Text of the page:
Austin Film Festival: Popovich and the Voice of the Fabled American West
Cats and dogs living together
By Marc Savlov,
10:30AM, Mon. Oct. 27, 2014
Don’t let the fact that this unique little gem of a film has been slotted into the dreaded “Family Film” category. Popovich and the Voice of the Fabled American West is crammed to bursting with witty gags, slapstick daredeviltry, and heart to spare.
Just as important, it’s a quirky, old-school tale of dreamers and doers, long odds and sure bets, and madcap tomfoolery that recalls comedic forebears Buster Keaton and Charles Chaplin at their dynamic best.
The titular Popovich is, in real life, Gregory Popovich of the Popovich Comedy Pet Theater, a touring performance group employing trained animals and based out of Las Vegas. That’s the fact behind this kid-friendly cinematic fiction, which casts Popovich as a down-and-out version of himself. Working odd jobs and busking on the seedier streets of Vegas, Popovich runs afoul of his trailer-park landlord and the local animal ordinances, a situation that drives the engagingly simple plot and results Popovich’s unlikely team-up with a bevy of other Vegas street performers in equally dire straits.
Chief among them are the Space Mime (Mike Thompson) and a pair of sword-wielding Samurai Elvises (G. Scott Thompson and Bob Shaughnessy), a trio that might as well have wandered in from Lance Mungia’s 1998 cult action-comedy Six-String Samurai. (For sure, the two films share a similar anything-goes vibe; Samurai’s ghost of Elvis is here replaced by the “Voice of the Fabled American West” incarnated as a mysterious John Wayne impersonator replete with six-shooters and matching stallion.)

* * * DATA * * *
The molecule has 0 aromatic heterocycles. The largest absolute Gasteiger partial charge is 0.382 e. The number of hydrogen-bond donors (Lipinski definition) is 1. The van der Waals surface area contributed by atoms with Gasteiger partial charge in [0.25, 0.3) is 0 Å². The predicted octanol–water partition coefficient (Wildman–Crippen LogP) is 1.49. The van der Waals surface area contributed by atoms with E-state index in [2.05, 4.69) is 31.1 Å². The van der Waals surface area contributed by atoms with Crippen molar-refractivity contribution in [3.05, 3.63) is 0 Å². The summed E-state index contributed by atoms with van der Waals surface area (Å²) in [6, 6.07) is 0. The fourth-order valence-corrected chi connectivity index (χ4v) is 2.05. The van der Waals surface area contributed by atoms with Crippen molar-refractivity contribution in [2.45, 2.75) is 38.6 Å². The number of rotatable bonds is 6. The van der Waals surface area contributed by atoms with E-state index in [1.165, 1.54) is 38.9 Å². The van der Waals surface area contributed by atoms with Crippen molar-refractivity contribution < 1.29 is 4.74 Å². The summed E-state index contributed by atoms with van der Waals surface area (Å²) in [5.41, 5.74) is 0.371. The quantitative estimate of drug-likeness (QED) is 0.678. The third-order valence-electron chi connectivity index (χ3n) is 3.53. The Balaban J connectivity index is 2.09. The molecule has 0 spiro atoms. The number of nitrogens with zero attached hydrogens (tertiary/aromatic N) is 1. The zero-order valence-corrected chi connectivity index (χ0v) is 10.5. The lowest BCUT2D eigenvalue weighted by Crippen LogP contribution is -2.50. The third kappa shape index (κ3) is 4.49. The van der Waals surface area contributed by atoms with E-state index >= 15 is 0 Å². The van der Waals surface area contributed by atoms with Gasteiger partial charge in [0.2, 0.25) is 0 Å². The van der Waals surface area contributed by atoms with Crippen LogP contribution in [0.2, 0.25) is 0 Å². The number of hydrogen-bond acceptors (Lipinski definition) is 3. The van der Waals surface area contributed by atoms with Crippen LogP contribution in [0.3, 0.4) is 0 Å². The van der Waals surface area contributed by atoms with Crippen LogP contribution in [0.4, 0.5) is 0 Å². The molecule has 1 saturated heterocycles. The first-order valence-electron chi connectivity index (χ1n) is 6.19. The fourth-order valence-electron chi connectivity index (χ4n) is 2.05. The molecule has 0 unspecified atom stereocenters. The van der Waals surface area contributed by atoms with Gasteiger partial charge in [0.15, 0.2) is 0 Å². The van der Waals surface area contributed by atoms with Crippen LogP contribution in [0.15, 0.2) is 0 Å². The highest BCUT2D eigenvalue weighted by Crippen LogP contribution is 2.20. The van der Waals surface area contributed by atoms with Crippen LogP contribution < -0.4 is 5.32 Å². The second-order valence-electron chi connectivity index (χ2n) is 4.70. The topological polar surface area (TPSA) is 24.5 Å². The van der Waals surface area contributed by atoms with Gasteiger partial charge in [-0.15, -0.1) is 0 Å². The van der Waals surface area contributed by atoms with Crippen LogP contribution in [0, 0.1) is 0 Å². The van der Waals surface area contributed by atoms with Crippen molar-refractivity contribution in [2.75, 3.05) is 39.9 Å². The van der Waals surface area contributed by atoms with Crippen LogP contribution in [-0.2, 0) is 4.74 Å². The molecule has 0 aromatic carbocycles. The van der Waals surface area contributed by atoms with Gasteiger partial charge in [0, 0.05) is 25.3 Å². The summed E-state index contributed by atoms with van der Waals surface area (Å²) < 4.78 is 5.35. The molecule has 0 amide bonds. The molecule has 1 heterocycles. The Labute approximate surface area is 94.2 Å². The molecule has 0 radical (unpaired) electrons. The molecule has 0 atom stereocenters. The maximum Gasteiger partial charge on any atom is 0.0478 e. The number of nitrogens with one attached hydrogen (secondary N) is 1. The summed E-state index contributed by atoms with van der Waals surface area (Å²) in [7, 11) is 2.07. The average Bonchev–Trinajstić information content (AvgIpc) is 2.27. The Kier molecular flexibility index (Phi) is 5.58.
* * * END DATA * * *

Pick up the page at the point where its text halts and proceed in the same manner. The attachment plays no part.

The real stars of the show are, no surprise, the acrobatic Popovich and his many trained animals, who are considerably more hilarious and, yep, touching when going through their paces than any film review can make them seem. I shudder to think what the Animal Liberation Front will have to say about Popovich’s four-legged buddies, but the film’s genuine charm and good will should outweigh any concerns ani-moms and PETA-pops about Gregory Popovich’s joyful menagerie. Co-directors Jerry and Mike Thompson have created something downright magical here, and while there may be a couple of moments that might, at best, be called “hokey,” the film as a whole is a triumph of good-natured can-doism, with an emphasis on treating all creatures, great and small, with love, compassion, and the occasional pratfall.
Popovich and the Voice of the Fabled American West screens Monday, Oct. 27, 7pm, at the Galaxy Highland.